История оценочных исследований в образовании в США: аналитический обзор
The paper discusses various techniques of studying ideas about the
meanings of word that are common to native speakers of modern
Russian. These ideas sometimes differ significantly from traditional
lexicographic descriptions. Alongside standard surveys where the
informants are addressed directly, more specific experiments are
performed, such as studying the behaviour of those participating in
various linguistic games. The results of these experiments provide
interesting linguistic material which proves useful for lexicographers
working on modern explanatory dictionaries.
Analyzing several Russian nouns denoting everyday life objects, we explain why a word sense frequency dictionary is necessary. Techniques of calculating the approximate frequencies are proposed, based on the analysis of native speaker surveys and the annotation of the most frequent collocations in a large text corpus (we used the huge RuTenTen11 corpus integrated into the Sketch Engine system). A word sense dictionary could be used in a variety of NLP tasks, in particular for a probabilistic word sense disambiguation without available context, in creating second language learning resources, as well as in academic lexicography. Besides, studies of sense sets of polysemous words and their comparative frequencies are important for the linguistic theory, because they shed light on the evolution of the lexical system.
This chapter provides historical evidence of innovation-led structural changes at the sub-national level in high-middle income economies, with particular emphasis on economies characterised by a significant knowledge base and weak institutions. Although manifestly not the outcome of smart specialization policy, the examples of self-discovery, entrepreneurchip and experimentation discussed here describe real-life smart specialization processes. Lessons are drawn to inform S3 policy designs and implementation: (1) Most success stories occurred spontanously, with limited policy interventions, and were led by self-discovery of private and public actors; (2) regional development is usually a by-product of the national or global success of private first movers that can initiate exclaves but may fails to become developed regional clusters; (3) 'Critical mas' of capabilities is a key policy problem at the sub-national level; (4) Collective action and coordination problems impede the S3 process; (5) Complementarity of various regional policies may increase the effectiveness of government support.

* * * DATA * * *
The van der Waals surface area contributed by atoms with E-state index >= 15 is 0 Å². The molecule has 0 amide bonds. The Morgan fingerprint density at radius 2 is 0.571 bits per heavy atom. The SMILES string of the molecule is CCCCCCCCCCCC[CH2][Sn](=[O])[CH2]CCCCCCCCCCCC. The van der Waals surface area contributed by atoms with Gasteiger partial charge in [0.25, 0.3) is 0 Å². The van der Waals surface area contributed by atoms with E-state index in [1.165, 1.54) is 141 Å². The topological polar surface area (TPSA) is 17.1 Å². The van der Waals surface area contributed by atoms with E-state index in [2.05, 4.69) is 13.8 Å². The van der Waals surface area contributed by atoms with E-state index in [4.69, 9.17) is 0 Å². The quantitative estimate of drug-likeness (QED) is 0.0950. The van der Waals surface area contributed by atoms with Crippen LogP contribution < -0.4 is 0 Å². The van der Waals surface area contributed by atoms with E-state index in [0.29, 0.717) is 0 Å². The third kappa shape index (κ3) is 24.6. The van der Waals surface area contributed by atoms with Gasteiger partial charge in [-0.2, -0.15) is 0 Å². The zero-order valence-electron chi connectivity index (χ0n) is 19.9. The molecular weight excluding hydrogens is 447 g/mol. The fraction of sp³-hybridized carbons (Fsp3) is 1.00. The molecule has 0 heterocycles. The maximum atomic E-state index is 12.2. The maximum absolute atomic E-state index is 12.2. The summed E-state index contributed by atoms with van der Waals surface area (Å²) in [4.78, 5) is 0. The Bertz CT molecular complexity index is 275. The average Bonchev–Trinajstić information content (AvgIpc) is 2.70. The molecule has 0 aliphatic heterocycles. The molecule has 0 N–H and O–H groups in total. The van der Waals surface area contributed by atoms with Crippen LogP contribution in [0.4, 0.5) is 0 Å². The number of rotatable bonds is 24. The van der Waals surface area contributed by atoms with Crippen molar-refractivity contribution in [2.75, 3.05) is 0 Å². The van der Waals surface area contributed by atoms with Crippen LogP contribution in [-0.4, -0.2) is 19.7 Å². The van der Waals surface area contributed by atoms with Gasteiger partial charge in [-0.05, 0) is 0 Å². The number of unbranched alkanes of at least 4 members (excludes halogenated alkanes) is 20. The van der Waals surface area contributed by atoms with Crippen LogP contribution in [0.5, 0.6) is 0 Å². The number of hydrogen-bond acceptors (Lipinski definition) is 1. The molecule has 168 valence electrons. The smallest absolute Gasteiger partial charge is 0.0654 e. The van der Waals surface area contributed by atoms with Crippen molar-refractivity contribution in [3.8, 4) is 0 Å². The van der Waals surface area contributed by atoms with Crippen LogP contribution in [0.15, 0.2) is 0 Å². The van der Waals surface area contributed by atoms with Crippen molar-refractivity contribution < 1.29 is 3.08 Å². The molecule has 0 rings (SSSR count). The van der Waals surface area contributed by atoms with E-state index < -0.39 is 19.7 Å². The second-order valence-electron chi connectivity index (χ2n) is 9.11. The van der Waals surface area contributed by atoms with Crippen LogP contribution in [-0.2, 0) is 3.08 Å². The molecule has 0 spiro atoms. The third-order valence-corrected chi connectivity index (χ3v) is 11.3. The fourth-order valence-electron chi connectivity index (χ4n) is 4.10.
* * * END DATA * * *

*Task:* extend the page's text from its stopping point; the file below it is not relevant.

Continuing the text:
The paper discusses various techniques of discovering and describing lexical ambiguity. This is one of the top issues in computational linguistics. A variety of techniques are used for word sense disambiguation, but all of them are based on context. Yet, studying how word senses work without context and what patterns of polysemous words could be found in speakers’ minds also seems an interesting and important issue. The main approaches to WSD with or without context (in narrow and broad sense, including the situational context) are evaluated. The importance of corpora in discovering word senses is substantiated. New experimental data are presented, which allow defining subsets of senses for polysemous words for different speakers and rating the senses in the dictionary. Finally, the paper proposes to distinguish between absolute and relative polysemy and to search for ways of their adequate lexicographic description.
This article is talking about state management and cultural policy, their nature and content in term of the new tendency - development of postindustrial society. It mentioned here, that at the moment cultural policy is the base of regional political activity and that regions can get strong competitive advantage if they are able to implement cultural policy successfully. All these trends can produce elements of new economic development.